You will need the following:
- 17 MG995 Servo’s - Stall Torque : 15 kg-cm (208.3 oz-in) at 6V Stall Torque : 13 kg-cm (180.5 oz-in) at 4.8V Operation Voltage : 4.8 - 7.2Volts
- Arduino Uno - Open source control board, used to control the robot. Operating voltage : 5 V / 7-12 V Processor: ATmega328P # of Input/Output Pins: 14
- 2 - 4 Ultrasonic Sensor - Used to sense the surrounding environment of the robot Min Range: 2cm Max Range: 4m HC-SR04
- Male to Male Wires - Used to connect all other parts.
- 16-Channel 12-bit PWM/Servo Driver (PCA9685 for Arduino Raspberry Pi DIY Servo Shield Module) - Gives more connections to the breadboard 16 Channels 12 Bit
- Cardboard - This material was used to frame the body of the humanoid.
- Aluminum - This material was used after the cardboard to frame the body of the robot.
- Battery - 7.2 volts 3000mAh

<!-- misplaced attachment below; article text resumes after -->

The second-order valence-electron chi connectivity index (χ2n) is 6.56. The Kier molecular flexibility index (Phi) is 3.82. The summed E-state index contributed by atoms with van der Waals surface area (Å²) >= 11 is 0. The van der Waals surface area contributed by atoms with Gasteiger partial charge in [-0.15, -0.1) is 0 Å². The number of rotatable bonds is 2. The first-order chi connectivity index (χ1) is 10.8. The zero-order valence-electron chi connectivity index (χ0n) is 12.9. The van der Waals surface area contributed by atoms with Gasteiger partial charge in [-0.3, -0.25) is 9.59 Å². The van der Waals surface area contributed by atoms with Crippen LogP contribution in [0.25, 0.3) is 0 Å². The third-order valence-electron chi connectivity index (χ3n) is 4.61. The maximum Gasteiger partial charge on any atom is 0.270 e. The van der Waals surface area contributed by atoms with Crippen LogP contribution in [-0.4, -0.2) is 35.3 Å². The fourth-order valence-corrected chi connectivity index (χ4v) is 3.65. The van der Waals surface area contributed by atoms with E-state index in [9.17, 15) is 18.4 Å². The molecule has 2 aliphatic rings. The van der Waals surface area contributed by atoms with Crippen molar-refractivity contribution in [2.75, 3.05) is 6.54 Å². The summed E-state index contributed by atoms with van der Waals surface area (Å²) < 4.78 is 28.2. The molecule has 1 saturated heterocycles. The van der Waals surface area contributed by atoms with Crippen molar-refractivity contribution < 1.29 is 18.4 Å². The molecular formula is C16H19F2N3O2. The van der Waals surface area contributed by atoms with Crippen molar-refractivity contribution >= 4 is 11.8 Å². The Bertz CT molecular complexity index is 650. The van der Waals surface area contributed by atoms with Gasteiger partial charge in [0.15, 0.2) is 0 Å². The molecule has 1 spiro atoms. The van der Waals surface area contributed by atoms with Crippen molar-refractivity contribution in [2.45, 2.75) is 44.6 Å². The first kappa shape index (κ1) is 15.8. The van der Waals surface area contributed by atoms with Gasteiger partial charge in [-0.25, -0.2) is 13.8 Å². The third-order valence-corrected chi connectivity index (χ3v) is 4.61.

- Breadboard - Was used to create the circuit from which the robot operated off of.
- Type B Arduino connector cable - Was used to give power to and connect the arduino to the computer.
And the following Tools:
- Screw driver
- Wire Stripper
- Box cutter
- CNC Machine / Laser Cutter
Step 2: Building the Circuit (Simple Circuit Sketch Here)
In order to build the circuit we first need a simple understanding of the parts.
An Arduino Uno is a simple micro controller that we're using to control the servos using code that we developed through the Arduino Coding software. There are locations on the Arduino that intake and output signals and that is how the Servos are controlled.
The next major part is the PWM/Servo Driver the main reason for this part in this project is to allow the Arduino to output more signals to the Servos that we would like to control.